Retailers should brace for 2009 as worst year on record - Verdict Research
Despite a reduction in VAT and extensive discounting by retailers, the high street is suffering badly. However, the New Year will not bring about a change in fortunes and retailers should brace themselves to cope with one of the worst years on record in 2009.
As pressured consumers look to save money, high street spending will go into reverse next year and retail profits will nosedive. According to Neil Saunders Director of Verdict Consulting – the specialist division of Verdict Research – in an analysis conducted on behalf of ActiveResilience*, 2009 will prove to be the real crunch for many shops.
Unprecedented decline in sales will wipe billions off retail profits next year:
Pressure on the high street will not ease after Christmas and is set to intensify in 2009, according to research produced by Verdict Consulting for ActiveResilience. Excluding internet sales and sales at grocery multiples, retail spending growth on the high street will shrink by over 4%, the largest drop since Verdict's records began in 1965.
This slower rate of growth at a time of increasing costs could potentially wipe £3.6bn off the collective profits at leading retailers in 2009.
Spending growth at all time low in 2009:
Over the long term, the recent cut in VAT will do virtually nothing to reignite consumer spending in 2009 and shoppers will spend over 4% less on the high street than they did in 2008, Verdict has forecast. Such a sharp fall will be the worst performance since Verdict's records of consumer spending began in 1965.
A more cautious consumer, a higher proportion of spending made on food because of price inflation, and the cannibalisation of the internet will all contribute to the high street's decline. “2009 is going to be one of the worst years on record for the high street” says Neil Saunders, Consulting Director of Verdict Research.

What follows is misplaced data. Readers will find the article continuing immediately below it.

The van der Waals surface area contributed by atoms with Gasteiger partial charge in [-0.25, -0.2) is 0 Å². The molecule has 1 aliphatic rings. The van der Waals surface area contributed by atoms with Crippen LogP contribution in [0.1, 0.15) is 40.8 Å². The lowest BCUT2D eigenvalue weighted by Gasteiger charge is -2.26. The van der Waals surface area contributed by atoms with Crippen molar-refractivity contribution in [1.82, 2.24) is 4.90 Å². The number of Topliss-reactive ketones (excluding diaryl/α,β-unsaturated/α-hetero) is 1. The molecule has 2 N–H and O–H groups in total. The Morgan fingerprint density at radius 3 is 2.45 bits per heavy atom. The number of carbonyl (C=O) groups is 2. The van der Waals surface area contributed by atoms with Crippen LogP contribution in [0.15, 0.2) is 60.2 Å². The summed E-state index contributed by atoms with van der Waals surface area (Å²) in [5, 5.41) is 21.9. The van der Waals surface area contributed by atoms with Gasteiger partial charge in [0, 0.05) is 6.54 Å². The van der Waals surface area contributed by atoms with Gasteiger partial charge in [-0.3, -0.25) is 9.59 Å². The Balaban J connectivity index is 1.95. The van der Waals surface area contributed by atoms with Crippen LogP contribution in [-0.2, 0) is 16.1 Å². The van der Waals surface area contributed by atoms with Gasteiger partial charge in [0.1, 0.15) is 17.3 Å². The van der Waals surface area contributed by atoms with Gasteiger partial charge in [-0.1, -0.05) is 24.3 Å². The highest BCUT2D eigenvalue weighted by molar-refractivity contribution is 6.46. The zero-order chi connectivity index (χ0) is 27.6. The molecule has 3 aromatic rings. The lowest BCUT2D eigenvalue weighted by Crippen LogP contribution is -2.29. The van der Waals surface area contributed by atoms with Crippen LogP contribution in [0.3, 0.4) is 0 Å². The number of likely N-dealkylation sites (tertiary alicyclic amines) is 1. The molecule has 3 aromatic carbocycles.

“The consumer purse is under significant pressure and while a cut in VAT may help household budgets it is economic naïveté to think it is going to make consumers embark on a spending spree”.
The pressure on the consumer is intense. According to Verdict, over the past ten years consumers have consistently spent more than they have earned: income growth has run at an average of 2.4% a year, but has been outstripped by spending growth which has grown by 3.3% a year.
The shortfall has been made up both by consumers dipping into savings and consumers taking on additional debt. This has left household finances in a precarious position and has decimated the appetite to spend.
“The consumer is unprepared for this downturn, most are in an incredibly weak position to deal with it and there is simply no wriggle room in household budgets” comments Saunders. “No amount of VAT cutting is going to change that.”
2009 will not be the end of it:
Although the deterioration in spending will ease after 2009, the high street, excluding grocery and internet sales, will continue to face a difficult time well past 2010 and positive growth is not expected to fully return until 2014.